Friday, 7 February 2014

Liturgical Worship and Orthodoxy 7

In this short post I am going to look at another early Christian writing- there are a lot of them!
In this case it is a letter sent by St Clement, the bishop of Rome, to the Church in Corinth, which was seeing a renewal of the disruption which St Paul had to address. St Clement was made a bishop in Rome by St Peter himself – will we dare to say that he didn’t understand the Christian Faith, or had corrupted it? He died in about 99 AD, and so he must have been born between 35 and 45 AD, and would certainly have known the Apostles Peter and Paul.

In his letter he writes…

You did all things without respect of persons, and walked in the laws of God, submitting yourselves to them that have the rule over you, and giving the due honour to the presbyters that are among you.

This was how they had been living, submitting to the bishops and respecting the presbyters. But envy and strife had risen up because there were those who thought that they should have such ministries as if it was their right. After many words of advice and encouragement to repent and become humble, St Clement says…

It is therefore meet and right, men and brethren, that we should be obedient unto God rather than follow them that in pride and disorderliness are leaders of detestable sedition.

He instructs them to turn away from those who are promoting themselves, become obedient to those who have properly been given the ministry of bishops and presbyters in the Church. What does this teach us? Surely that the temptation to seek authority for ourselves in the Church is not new. But St Clement is clear that those who should be obeyed are those who have been set up in the Church by the Apostolic authority and not their own.

He warns them…

For we shall incur no slight harm, but rather a great danger, if we rashly give ourselves up to the wills of men who launch out into strife and sedition so as to estrange us from that which is good… For Christ belongs unto them that are humble, not unto them that exalt themselves over his flock.

Rather than following those who exalt themselves, St Clement instructs the Corinthians to do everything in order. And we cannot doubt that one who knew the Apostles, and was consecrated a Bishop by the Apostles, must surely know that order which the Apostles intended. He says…

We ought to do everything in order, whatsoever the Lord hath commanded us to do at the appointed seasons, and to perform the offerings and liturgies. These he hath not commanded to be done at random or in disorder, but at fixed times and seasons. But when and by whom he wishes them to be fulfilled he himself hath decided by his supreme will; that all things, being done piously, according to his good pleasure, might be acceptable to his will. They, therefore, who at the appointed seasons make their offerings are acceptable and blessed; for while following the laws of the Master they do not completely sin. For to the High Priest were assigned special services, and to the priests a special place hath been appointed; and on the Levites special duties are imposed. But he that is a layman is bound by the ordinances of laymen.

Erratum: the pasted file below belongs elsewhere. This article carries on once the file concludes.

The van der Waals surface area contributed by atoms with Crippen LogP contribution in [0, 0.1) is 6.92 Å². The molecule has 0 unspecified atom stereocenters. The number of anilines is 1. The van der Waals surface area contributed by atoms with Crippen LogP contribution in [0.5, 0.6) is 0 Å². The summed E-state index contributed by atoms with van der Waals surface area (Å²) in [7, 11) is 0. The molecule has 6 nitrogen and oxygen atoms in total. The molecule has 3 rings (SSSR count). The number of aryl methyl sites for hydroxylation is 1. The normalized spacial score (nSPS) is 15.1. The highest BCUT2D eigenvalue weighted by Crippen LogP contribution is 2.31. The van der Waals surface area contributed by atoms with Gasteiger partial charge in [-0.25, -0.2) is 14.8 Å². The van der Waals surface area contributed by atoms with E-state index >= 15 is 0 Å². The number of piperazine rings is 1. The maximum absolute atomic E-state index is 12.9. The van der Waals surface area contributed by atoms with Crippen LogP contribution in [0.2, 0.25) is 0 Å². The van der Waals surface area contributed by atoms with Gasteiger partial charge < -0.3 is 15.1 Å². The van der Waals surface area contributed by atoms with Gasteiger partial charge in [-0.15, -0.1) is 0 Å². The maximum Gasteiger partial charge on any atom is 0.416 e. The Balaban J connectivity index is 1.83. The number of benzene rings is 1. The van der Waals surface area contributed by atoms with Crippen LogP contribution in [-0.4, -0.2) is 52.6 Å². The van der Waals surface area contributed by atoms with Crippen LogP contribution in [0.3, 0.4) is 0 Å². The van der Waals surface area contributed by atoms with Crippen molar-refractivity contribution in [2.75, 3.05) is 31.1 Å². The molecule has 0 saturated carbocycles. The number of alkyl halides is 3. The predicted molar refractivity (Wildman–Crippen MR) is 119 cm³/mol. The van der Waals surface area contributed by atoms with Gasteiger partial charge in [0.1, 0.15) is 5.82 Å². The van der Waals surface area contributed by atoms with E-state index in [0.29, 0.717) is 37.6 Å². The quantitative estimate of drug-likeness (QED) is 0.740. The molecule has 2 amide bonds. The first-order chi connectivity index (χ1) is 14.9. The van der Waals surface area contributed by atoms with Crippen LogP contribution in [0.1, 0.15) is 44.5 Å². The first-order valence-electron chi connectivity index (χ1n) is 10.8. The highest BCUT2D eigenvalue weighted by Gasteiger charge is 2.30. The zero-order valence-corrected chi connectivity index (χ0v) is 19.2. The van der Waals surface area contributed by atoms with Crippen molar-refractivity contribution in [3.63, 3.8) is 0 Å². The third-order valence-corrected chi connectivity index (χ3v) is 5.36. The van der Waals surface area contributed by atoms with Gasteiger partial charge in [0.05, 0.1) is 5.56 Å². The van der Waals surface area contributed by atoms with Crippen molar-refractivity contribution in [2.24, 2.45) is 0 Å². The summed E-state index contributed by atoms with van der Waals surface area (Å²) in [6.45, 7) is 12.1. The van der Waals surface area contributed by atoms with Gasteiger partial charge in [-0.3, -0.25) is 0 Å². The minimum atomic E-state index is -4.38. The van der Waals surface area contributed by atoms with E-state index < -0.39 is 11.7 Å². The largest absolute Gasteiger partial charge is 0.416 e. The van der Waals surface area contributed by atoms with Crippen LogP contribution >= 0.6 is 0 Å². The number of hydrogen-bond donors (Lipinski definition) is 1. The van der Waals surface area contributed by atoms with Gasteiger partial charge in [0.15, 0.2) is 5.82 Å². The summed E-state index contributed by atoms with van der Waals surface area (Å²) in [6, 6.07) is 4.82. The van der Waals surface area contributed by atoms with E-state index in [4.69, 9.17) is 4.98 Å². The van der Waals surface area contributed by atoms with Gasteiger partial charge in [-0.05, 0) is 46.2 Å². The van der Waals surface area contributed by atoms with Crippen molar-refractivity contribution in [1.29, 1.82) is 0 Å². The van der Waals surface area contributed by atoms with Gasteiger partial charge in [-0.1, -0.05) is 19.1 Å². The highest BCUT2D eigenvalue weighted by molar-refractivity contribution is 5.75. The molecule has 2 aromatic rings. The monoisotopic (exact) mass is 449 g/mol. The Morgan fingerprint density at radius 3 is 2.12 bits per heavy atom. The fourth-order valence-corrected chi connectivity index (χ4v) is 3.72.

If we read this passage carefully we see first of all that the Church and her worship must have a divinely appointed order. Things are not to be done randomly and by all, but the offerings and liturgies of the Church are to be celebrated by those who have been chosen by God and at the appropriate times. Secondly we see that there is in the Church the High-Priest, who is the Bishop; there are the priests, who are the Presbyters; and there are the Levites, who are the Deacons.
More than that, there is also the layman who is also bound by his own proper order. When the Church is established in this divine order, St Clement teaches, then it will prosper.
This is an important letter. It is written in the first century by a man who knew the Apostles for himself, and was appointed a Bishop of Rome by St Peter. It is surely unreasonable in the extreme to ignore his words. Surely he, more than anyone else, would know how the Church was intended to be organised by the Apostles. And that organisation is clear- the Church is structured with Bishops, Priests, Deacons and Laity.

Indeed he adds…

Let each of you, brethren, in his own order, give thanks unto God, continuing in a good conscience, not transgressing the fixed rule of his ministry, with all gravity.

Here is a significant Christian leader from the first century speaking about the ‘fixed rule’ of ministry. This is surely the Apostolic Tradition. A layman should not act as a priest, nor a priest as a bishop. But together these orders of episcopate, priesthood, diaconate and laity form an harmonious whole. The true Church of Christ is surely found where this divinely appointed and Apostolic order has been preserved.

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